ismailalmokyad's version from 2018-01-25 06:17


Question Answer
1-what is serum sicknessimmune complex-mediated hypersensitivity reaction(type 3). it occurs when abx and antigen form a complex that deposit in tissue and activate complement
2-wt causes of serum sickness disease1- acute HBV. 2-antibiotics (beta-lactam, sulfa)
3-c/p of serum sickness like reactionFever, polyarthritis, and dermatitis(varabile kind of rash), usually resolve when jaundice developed. symptoms 1-2 weeks after exposure.
4-what is ttt of serum sickness like reaction1- remove/avlid offending agent.
2-supportive care.
3-steroid or plasmapheresis if sever.
5-work-up for patient with suspected dermatomyositis1-ANA screening.
2-specific Abx includes
-anti-jo-1(increase chance of lung involvement)
3-chest xray for pt without resp symptoms to look for interstitial lung disease, if resp symptoms or abnormal cxray then do chest ct and PFT. if not clear then to tissue (muscle/skin) biopsy.
6-what is HIV myopathy, how present-proximal muscle weakness is more prominent in the lower extremities and is accompanied by myalgias and muscle tenderness.
7-wt is IbutilideIbutilide is a class III antiarrhythmic drug and is approved for the pharmacologic cardioversion of atrial fibrillation and atrial flutter.
8-wt is bacterial enteritis and wt is the most common pathogen-fever, abd apin and bloody diarrhea (dysentery).
-Most common pathogen are-
3-Escherichia coli (enterohemorrhagic or enteroinvasive)
8-how to treat bacterial enteritis (dysentery) in children1- correct hypovolemia (oral preferred and should contain glucose and electrolytes).
2- avoid abx until pathogen is identified (may prolong symptoms or carriage as with salmonella, may predispose children with E coli O157:H7 to HUS.
3-only use abx before identify pathogen if
1-sever sepsis
2-<3 months duration
9-how to workup <1 cm thyroid nodule : if >1 cm, evaluate based on
1-risk of cancer, (eg, family history, past radiation exposure, cervical lymphadenopathy)
2-compressive symptoms (eg, hoarseness, difficulty swallowing)
3-thyroid functional status (ie, euthyroid, hyperthyroid, or hypothyroid).
***in general u/s should be done first and if suspicious for malignancy do fine needle aspiration***
Question Answer
10-wt thyroid nodule U/S finding suggestive of malignancy1-hypoechoic,
3-internal vascularity
11-what gene affected in MEN type 2autosomal dominant disorder caused by germline mutations involving the RET proto-oncogene located on chromosome 10.
12-wt is disease of MEN 2A1-medullary thyroid cancer (MTC),
2-pheochromocytoma (PCC),
3-hyperparathyroidism (due to parathyroid hyperplasia or multiple adenomas).
13-how to workup pt with medullary thyroid cancer1-calcitonin
2-carcinoembryonic antigen(CEA)
3-neck ultrasound (evaluation for regional metastases)
4-genetic testing for germline RET mutations
5-evaluation for coexisting tumors (hyperparathyroidism, pheochromocytoma)
14-why it is important to look for pheochromocytoma when treating MEN 2A before thyroidectomycan cause life-threatening hemodynamic complications during and after thyroid surgery.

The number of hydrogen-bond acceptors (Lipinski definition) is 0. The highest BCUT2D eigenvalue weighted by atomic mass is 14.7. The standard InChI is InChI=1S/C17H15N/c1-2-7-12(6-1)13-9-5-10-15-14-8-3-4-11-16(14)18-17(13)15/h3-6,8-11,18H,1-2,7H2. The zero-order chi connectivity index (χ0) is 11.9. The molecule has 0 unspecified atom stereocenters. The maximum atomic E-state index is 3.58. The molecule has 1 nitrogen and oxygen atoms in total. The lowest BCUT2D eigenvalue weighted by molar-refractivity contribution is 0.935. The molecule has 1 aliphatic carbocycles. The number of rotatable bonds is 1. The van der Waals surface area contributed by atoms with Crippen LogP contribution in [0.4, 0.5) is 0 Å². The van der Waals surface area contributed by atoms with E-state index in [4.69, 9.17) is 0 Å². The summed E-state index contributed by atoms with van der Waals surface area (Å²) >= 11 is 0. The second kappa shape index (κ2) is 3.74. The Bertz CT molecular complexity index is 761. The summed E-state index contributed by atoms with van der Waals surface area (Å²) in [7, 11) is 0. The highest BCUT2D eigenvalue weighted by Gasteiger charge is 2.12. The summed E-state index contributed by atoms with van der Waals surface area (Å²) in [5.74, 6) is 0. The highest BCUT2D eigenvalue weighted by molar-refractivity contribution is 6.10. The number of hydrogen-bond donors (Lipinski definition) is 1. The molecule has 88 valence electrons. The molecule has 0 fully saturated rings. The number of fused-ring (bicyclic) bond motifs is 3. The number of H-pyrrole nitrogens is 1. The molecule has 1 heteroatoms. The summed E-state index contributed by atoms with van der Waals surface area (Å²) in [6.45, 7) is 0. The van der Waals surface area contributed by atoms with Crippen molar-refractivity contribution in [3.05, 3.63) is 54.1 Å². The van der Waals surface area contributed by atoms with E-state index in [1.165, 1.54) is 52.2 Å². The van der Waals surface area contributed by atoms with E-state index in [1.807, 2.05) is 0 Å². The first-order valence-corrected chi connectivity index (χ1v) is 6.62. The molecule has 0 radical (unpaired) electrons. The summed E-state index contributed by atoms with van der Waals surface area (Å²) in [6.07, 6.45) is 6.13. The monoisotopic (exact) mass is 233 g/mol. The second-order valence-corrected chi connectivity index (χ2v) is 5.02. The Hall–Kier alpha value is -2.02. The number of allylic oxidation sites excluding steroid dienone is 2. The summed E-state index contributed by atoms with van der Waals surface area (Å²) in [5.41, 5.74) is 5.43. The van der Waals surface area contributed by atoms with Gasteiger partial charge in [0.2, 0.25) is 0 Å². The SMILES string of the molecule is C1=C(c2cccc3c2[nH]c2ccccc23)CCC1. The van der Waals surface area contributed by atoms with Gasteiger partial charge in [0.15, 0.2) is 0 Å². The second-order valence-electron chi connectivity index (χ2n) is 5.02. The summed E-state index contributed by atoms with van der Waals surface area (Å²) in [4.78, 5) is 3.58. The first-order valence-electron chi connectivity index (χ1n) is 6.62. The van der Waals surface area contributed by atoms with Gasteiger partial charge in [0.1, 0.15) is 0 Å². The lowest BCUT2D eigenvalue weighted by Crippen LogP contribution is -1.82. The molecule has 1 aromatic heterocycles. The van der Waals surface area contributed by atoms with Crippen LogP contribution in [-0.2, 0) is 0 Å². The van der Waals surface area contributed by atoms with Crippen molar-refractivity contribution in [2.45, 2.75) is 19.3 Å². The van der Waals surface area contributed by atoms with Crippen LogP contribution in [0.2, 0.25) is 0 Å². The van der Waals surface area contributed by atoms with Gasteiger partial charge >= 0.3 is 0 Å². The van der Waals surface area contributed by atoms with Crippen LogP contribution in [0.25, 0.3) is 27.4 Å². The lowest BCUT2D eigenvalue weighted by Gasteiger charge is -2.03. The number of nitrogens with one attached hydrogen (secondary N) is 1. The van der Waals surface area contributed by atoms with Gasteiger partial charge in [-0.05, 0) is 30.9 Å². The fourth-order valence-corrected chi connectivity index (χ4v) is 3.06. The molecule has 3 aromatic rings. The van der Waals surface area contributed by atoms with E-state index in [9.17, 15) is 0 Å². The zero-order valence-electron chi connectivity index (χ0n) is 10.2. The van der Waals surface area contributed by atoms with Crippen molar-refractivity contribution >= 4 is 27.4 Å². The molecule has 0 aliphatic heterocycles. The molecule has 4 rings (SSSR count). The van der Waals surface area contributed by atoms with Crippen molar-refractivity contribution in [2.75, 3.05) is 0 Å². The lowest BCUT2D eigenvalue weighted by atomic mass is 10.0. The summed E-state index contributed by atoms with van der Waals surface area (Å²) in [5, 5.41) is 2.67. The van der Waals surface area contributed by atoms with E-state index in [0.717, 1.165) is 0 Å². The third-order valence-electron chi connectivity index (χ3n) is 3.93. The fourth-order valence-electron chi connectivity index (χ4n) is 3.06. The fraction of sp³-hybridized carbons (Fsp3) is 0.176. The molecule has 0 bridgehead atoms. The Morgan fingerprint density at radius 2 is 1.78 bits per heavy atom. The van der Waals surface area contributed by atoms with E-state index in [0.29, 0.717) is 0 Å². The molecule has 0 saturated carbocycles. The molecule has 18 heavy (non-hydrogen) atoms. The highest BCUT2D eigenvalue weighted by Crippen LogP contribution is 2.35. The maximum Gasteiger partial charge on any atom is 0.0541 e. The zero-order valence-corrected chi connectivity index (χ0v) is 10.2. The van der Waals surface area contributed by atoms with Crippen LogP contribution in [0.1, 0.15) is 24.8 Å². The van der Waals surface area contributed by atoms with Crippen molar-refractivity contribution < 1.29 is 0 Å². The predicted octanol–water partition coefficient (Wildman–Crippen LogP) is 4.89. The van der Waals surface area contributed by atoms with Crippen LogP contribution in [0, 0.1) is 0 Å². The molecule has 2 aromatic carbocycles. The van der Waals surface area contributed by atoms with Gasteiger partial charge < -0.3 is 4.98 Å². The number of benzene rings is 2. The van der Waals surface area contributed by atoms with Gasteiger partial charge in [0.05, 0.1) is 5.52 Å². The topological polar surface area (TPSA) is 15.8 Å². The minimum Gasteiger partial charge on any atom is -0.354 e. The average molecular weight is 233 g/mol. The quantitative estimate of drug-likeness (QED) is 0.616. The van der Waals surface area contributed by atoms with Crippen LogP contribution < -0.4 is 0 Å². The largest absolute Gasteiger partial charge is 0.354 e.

15-how to dx pheochromocytoma (PCC)Plasma-free metanephrines and confirmed with 24-hour urinary fractionated metanephrines, catecholamines, and abdominal imaging.
16-wt is target pre-meal blood sugar level in DMT1between 80 and 120 mg/dL.
17-wt glucose level needed to dx hypoglycemia in normal and T1DMt1dm below 60, normal indivdual with prolong fasting <50
18-how does pulmonary contusion presenttrauma(lead to accumulation of edema and blood in lungs), present with
1-chest pain
4-symptoms may take up to 24 hours to develops
19-wt is xray finding in lung contusionirregular, localized opacification at the site of injury
20-wt is ARDS-noncardiogenic diffuse and bilateral pulmonary edema that typically results from a systemic disease process (eg, sepsis, pancreatitis) or lung injury (eg, toxic inhalation).
21-how does fat embolism syndrome presentcomplication of long-bone (eg, femur) fracture and can result:
1-respiratory distress with hypoxemia.
2-neurologic symptoms (eg, confusion)
3-petechial rash are often present.
4-Chest x-ray typically shows no airspace disease.
22-how to treat pulmonary contusion and what is the prognosis1-monitor for 24-48 hours.
2-adequate pain control to avoid hypoventilation
3-supportive care to include pulmonary hygiene (eg, chest physiotherapy, suctioning)
4-supplemental oxygen and ventilatory support as needed.

-With adequate support and monitoring, most patients experience resolution of symptoms within 3-5 days.
23-when and how to treat hypoNA in pt with CHF-Don't treat unless symptomatic or <120.
-treat by limit fluid intake.
-vasopressin receptor antagonist (tolvaptan or any drug end with -vaptan) maybe used.
-never use oral salt tablets.
24-wt medication use to treat DI and what other use for this medicationDesmopressin is a vasopressin analog with a potent antidiuretic effect that is used in the treatment of diabetes insipidus.

-hemophilia A
-von Willebrand disease
-high blood urea levels
25-when to use hypertonic saline to treat hyponatremiaused as emergency therapy in patients with severe symptoms due to hyponatremia (eg, seizures, respiratory arrest, coma) or in those with acute hyponatremia with mild symptoms
26-when to use Oral salt tablets for hyponatremia-SIADH not responding to fluid restriction only.
-remember never ever in edematous pt as in CHF
27-wt is clinical symptoms of congenital toxoplasmosisClassic congenital manifestations include
1-eye abnormalities (eg, chorioretinitis)
3-neurologic findings (eg, intracranial calcifications, hydrocephalus)
3-hearing impairment.
28-how to ttt congenital toxoplasmosis-anti parasitic therapy (ie, pyrimethamine and sulfadiazine)
-supplemental folate for a year.
29-rule of iron supplement in treating restless legs syndrome (RLS)if iron level is <75 then give iron as iron deficiency is associated with restless leg syndrome.
30-how to treat restless legs syndrome ?1-non-pharmacologic including:
-Iron replacement therapy